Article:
The wind is a form of energy that the universe has bestowed upon earth. It is even considered synonymous with power. It is no surprise then that various mythologies across cultures have umpteen references to wind gods and deities.
Every year, the world appreciates wind energy and tries to discover new ways to harness it. This Global Wind Day, Soulveda explores the mighty mythical gods who personify this element of nature.
People in ancient Greece worshipped the Anemoi–the four wind gods, who corresponded to four directions, and were associated with different seasons. Boreas is the god of northern winds and winter. The god of western winds, Zephyrus, is also the god of spring. The god of southern winds is Notus. He is entrusted with the task of ushering in rainclouds to cool down the earth during hot summers. The god of eastern winds Euros–also known as Sirocco–is connected with autumn. The four gods have been portrayed as either human-shaped, winged gods or horse-shaped figures in Grecian works of art.
“Shu is both light and air, and as the offspring of god, he is manifest life. As light, he separates the earth from the sky and as air, he upholds the sky vault,” says R T Rundle Clark in his book, Myth and Symbol in Ancient Egypt. Egyptian mythologies describe Shu as the god of air, atmosphere and wind. He was created along with Goddess Tefnut, whom he later married. Shu is portrayed as a human with the head of an animal. Egyptian legends depict Shu in different forms–as a human wearing a headdress made of ostrich feathers, holding a sceptre and ankh (Egyptian symbol of life), and also as a lion.
Thousands of years ago, the Visayans (an ethnic group native to the Visayan island of Phillipines) worshipped lord Lihangin as the god of winds. He is the son of Kaptan, the ruler of the skies. Lihangin was married to Lidagat, the daughter of the sea goddess Magwayen and had four children. He is also worshipped as the weather deity by farmers for rains and by sailors for favourable winds.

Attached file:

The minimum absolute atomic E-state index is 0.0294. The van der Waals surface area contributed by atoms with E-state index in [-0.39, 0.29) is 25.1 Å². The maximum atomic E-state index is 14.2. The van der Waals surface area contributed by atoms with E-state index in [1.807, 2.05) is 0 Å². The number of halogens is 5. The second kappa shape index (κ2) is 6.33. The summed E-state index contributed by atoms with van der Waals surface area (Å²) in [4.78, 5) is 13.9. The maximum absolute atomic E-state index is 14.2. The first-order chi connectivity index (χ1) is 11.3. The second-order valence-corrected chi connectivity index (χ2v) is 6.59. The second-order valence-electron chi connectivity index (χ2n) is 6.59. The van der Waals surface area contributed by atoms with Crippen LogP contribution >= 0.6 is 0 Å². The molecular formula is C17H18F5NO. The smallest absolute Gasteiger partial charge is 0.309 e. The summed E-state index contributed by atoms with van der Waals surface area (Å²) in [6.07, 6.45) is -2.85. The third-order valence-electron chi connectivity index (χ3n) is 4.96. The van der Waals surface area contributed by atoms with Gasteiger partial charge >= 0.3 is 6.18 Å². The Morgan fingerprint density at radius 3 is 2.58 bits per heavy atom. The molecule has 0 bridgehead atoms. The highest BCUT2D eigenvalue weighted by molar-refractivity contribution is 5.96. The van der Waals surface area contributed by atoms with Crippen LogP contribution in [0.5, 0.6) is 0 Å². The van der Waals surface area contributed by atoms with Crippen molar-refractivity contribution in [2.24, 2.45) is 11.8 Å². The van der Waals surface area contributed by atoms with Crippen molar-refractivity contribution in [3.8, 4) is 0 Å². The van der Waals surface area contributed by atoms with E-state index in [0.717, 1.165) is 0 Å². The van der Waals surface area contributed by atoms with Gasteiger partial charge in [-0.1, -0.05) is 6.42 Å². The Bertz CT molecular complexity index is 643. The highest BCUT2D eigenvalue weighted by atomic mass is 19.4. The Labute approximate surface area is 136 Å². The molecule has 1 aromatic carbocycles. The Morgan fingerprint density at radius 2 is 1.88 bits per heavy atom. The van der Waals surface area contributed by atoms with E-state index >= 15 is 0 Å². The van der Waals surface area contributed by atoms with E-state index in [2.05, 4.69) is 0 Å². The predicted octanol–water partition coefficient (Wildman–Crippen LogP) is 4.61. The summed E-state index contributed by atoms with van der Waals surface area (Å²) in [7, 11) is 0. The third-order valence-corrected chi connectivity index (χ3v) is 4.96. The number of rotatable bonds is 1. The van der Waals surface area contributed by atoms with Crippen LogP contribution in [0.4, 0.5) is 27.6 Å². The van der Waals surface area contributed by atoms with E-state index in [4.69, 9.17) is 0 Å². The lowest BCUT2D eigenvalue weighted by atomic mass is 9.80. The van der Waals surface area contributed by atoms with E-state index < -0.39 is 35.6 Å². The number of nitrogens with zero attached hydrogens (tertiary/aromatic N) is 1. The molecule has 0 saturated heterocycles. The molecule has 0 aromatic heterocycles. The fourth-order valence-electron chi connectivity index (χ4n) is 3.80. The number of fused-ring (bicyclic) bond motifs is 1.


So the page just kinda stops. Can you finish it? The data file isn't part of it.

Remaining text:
The Mayan wind god is possibly the most famous amongst several wind gods because the word ‘hurricane was derived from his name, Huracan. Huracan means “one leg” in the Mayan language and thus, in some works of art, he is also depicted as a male figure with one leg. He is also considered the god of destruction. The proof of it lies in the many stories about terrified Caribbeans performing sacrifices and rituals to keep Huracan at bay. The Cubans depict him as a god with a head, no torso and two arms spiralling out from the sides of his head. Researchers suggest that the ancient Cuban stone sculpture of this god might have been inspired by the tropical cyclones that were common in the region.
Considered the source of existence, power and wisdom, Vayu is also worshipped as the Mukhya Prana (chief of life) by the Hindus.
The Chinese wind god Fei Lian is quite a spectacle! Fei Lian is depicted as a beast with the head of a sparrow, horns of a bull, body of a stag, and tail of a snake. This beastly god also has a human depiction–an old man wearing a yellow cloak and a blue and red hat, carrying wind in a goatskin bag, standing on a patch of green grass. Chinese legends describe him as a trouble maker, as he is known to cause damage by starting severe storms.
The Japanese god of wind Fujin is widely known as a scary demon who wears animal skin and carries a bag of wind over his shoulders. According to Shinto tales, Fujin had sent out winds to clear mists when the world was being created. Some also narrate how he had protected Japan by sending out heavy storms when the Mongolians tried to invade it in 1274 and seven years later, in 1281.
The wind god Vayu, also known as Pavana, is highly venerated as one of the gods of the Hindu Trinity (air, sun and water). Also known as Sada Gagha (ever moving) and Gandhavaha (bearer of perfumes), he is considered the most superior god as he represents the breath of life. He is depicted as a person with four hands, riding an antelope. Considered the source of existence, power and wisdom, Vayu is also worshipped as the Mukhya Prana (chief of life) by the Hindus.
Even though represented in different forms and known by various names, the wind god clearly holds a place of importance in the various mythologies across all cultures.